History of Havre des Pas Pool

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On the coast
Havre des Pas Pool


A busy pool in the 1930s

In 1889 proposals were put forward by the Jersey Swimming Club to build two outdoor bathing pools, one for women and one for men. In the event only one was proceeded with at Havre des Pas and initially it was restricted to use by ladies, although eventually men were admitted as well

Jersey Swimming Club

The Jersey Swimming Club was established in 1865 by a group of swimming enthusiasts concerned about the frequent accidents and loss of life at bathing areas around the island. The club aimed to create safe environments for swimming and soon designated areas in the Havre des Pas area for this purpose.

Plans for a permanent bathing area were produced in 1874 and again in 1889 when Mr Genge submitted a plan for the construction of a pool within the area of water between Fisherman’s Rock and d’Augergne Rock.

In 1882 Mr Lloyd presented two plans for bathing accommodation which included two pools (for gentlemen and ladies). Both plans were approved but only one pool was ever built.

Havre des Pas Swimming Pool was opened on 22 May 1895, built on a plot of foreshore leased from the Crown. It consisted of a large pool attached to a circular granite tower high above the water mark. The tower contained changing booths and a club room. It was connected to land by a steel and timber bridge which enabled bathers to get ashore at high water.

The Swimming Club enjoyed great popularity, especially in the 1920s and 30s, which resulted in a period of continual improvement to the facilities. 29 new cabins were built on the tower in 1922 and the floor of the tower was concreted over.

Diamond Jubilee

An extension to celebrate the diamond jubilee of the club was built in 1925. R C Blampied designed the extension which had to be painted to reduce the glare of the sun and became known as the Blue Terrace.

Gales weakened the bridge in 1931 and it was replaced. In the same year a lower terrace was under construction below the Blue Terrace.

In 1934 new dressing baskets and fresh water showers were installed. A large new office was also built with bathing terrace above. In 1936 an open air dressing area was built of concrete on the upper terrace. In 1937 the diving pit was deepened and widened.

During the German Occupation the pool slid into disrepair, not aided by a storm which ripped off the roof and diving boards in October 1945. After the Liberation repairs were carried out to the terrace and sea wall. In the 1950s improvements continued which included a pool shop on the tower and dismantling cabins at the rear of the Blue Terrace, which was roofed and converted into a store.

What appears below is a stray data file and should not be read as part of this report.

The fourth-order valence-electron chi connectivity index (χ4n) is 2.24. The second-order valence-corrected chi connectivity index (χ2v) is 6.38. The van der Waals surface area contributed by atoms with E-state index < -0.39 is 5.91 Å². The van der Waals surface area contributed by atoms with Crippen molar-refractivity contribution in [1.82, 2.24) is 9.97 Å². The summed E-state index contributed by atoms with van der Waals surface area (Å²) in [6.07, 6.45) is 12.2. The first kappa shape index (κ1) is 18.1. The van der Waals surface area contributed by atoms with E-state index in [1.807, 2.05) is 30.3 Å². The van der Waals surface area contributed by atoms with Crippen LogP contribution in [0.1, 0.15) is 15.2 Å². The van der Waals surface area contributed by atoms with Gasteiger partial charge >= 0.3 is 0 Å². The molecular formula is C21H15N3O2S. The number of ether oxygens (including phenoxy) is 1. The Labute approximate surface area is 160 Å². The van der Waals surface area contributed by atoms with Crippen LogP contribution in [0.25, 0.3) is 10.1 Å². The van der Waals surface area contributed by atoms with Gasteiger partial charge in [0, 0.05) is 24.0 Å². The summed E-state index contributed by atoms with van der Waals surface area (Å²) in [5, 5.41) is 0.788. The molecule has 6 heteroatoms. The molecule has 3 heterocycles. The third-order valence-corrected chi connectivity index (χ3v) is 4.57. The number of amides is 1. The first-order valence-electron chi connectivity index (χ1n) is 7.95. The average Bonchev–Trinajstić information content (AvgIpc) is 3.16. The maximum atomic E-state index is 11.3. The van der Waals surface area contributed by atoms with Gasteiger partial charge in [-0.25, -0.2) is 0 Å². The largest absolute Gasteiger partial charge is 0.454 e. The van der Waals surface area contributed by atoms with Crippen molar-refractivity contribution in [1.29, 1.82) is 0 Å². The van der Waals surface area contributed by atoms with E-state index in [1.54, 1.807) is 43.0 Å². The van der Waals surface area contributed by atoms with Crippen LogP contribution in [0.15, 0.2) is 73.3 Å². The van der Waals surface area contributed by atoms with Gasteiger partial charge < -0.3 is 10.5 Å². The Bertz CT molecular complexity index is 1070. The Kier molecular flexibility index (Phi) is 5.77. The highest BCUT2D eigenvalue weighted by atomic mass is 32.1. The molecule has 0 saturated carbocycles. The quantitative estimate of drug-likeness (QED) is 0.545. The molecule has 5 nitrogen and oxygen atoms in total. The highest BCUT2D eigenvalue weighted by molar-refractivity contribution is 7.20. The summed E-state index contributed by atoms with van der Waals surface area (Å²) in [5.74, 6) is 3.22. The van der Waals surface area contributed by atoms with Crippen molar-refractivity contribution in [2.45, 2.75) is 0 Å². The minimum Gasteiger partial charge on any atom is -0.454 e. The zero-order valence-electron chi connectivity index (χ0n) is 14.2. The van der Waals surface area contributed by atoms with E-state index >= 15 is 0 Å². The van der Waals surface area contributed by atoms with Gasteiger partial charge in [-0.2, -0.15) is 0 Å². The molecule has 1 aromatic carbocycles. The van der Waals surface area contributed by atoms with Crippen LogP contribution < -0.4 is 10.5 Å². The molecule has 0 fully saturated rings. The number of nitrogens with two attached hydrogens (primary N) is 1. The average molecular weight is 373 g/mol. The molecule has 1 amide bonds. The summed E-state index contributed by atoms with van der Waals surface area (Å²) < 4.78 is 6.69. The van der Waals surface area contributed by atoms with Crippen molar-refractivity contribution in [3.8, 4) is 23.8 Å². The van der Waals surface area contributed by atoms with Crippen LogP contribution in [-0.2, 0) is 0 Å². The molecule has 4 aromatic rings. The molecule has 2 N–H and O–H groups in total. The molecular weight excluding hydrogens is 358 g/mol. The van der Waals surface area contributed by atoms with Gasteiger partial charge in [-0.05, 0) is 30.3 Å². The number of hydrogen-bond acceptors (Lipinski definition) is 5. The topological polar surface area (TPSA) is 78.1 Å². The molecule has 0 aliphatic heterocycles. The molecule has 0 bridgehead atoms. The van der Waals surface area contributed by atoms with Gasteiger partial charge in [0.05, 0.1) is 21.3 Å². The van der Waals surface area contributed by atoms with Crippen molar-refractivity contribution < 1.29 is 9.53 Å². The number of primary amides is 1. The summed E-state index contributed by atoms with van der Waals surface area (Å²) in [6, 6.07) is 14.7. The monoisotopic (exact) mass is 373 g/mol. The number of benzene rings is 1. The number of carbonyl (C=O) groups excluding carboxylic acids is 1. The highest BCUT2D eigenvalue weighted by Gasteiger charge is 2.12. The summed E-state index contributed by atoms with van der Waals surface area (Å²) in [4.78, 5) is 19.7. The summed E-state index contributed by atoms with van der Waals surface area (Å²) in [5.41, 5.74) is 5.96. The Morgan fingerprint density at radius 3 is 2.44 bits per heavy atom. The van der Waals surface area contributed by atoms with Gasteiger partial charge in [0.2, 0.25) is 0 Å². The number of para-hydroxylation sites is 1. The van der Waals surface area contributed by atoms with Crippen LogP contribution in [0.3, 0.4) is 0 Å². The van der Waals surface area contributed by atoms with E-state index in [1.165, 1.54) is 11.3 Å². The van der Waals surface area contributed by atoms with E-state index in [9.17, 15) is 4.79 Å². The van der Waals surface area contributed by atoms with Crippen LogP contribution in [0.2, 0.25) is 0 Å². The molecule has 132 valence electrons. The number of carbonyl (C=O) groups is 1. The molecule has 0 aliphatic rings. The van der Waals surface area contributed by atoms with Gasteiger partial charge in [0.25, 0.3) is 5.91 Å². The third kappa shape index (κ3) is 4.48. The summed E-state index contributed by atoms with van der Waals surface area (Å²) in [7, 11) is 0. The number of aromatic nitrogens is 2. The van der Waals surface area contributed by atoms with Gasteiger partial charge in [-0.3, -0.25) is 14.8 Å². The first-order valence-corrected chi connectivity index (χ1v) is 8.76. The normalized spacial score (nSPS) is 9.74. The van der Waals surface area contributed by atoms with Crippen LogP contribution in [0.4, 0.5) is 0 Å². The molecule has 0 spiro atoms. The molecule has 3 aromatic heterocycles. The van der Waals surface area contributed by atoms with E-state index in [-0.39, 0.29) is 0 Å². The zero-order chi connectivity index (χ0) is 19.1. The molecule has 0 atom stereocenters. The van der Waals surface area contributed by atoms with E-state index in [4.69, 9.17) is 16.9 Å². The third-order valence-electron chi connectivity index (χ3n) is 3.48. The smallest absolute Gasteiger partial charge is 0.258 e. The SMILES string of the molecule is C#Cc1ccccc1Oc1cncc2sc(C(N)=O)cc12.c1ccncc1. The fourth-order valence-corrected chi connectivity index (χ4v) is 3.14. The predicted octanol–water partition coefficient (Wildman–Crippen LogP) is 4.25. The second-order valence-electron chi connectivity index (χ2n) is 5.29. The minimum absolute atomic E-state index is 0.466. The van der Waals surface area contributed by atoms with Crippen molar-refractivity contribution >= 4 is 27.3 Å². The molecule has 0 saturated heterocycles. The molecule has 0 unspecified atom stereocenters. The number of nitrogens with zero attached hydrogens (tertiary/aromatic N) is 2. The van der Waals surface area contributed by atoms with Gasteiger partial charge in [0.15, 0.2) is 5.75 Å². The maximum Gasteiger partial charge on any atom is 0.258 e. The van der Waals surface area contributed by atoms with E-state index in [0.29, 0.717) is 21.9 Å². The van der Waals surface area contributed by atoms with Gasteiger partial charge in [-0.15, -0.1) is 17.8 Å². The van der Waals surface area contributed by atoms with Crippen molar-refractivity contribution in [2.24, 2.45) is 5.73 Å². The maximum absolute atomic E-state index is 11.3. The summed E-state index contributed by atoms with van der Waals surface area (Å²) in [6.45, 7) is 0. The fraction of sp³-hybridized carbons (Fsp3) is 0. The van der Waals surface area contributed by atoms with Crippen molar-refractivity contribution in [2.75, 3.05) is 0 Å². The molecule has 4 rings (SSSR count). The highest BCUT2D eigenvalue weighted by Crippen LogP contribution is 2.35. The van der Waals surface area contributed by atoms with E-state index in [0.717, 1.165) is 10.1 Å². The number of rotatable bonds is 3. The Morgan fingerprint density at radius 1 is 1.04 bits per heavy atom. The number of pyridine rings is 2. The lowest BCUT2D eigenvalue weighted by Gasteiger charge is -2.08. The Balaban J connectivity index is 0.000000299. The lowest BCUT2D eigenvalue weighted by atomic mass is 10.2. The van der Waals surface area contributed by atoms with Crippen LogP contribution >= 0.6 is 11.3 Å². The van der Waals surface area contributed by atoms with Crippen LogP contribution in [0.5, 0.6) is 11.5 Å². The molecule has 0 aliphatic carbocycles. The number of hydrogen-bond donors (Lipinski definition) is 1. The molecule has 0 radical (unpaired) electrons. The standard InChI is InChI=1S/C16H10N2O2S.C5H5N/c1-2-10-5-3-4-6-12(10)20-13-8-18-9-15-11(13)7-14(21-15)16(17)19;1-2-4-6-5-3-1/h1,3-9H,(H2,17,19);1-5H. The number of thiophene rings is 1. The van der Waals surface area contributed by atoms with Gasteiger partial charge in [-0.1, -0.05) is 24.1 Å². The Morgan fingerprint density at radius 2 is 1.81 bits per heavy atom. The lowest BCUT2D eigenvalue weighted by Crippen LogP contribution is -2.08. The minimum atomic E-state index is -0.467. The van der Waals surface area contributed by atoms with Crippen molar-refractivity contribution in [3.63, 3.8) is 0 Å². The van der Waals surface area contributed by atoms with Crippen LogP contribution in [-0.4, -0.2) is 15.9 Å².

In 1956 the main gates at the top of the bridge were constructed. In 1957 a new reinforced concrete diving stage was built.

However, after the war the Jersey Swimming Club failed to return to the financial stability it had enjoyed. Inclement weather increased the decline of the pool as gales battered the exposed pool and terraces every winter.

The attraction of the outdoor pool diminished further when Fort Regent swimming pool opened in 1972, and the swimming club moved to Fort Regent.

Structurally the granite work withstood weather conditions, but the concrete additions suffered and the link bridge was destroyed by storms.

A major restoration project was carried out by the Waterfront Enterprise Board, funded by the States, to a scheme drawn up by BDK Architects. It included a new bridge link from Havre des Pas promenade, new cafeteria, changing facilities and a new arc of terracing overlooking the pool, which reopened in 2000.

A marksmen had to be summoned from his home after a shark appeared in the pool on 10 July 1951, much to the shock of bathers who quickly cleared the waters. At about one o’clock, Frank Gosselin, an attendant, reported seeing a shark in the water just on the other side of the bridge. He quickly informed Peter Beveridge, the manager of the pool, who stopped any swimmers from entering the water. The shark managed to get through the bridge and make its way into the pool. At this point, word of his appearance had begun to spread and a crowd started to gather. Unsure of how aggressive or dangerous the shark would prove to be, the authorities took the decision to shoot the predator. Mr Bree, a member of the Jersey Rifle Association, was called at his home on the Coast Road in St. Clement. Aiming from the far side of the pool he took one shot, hitting the beast. Moving around to the other side, he took aim once more and killed it with two shots.


This picture was probably taken in 1933
The original bridge
The changing cabins
Children have always enjoyed the pool
This photograph shows what a major attraction the pool was in the 1930s
Deepening the pool below the diving boards - date unknown
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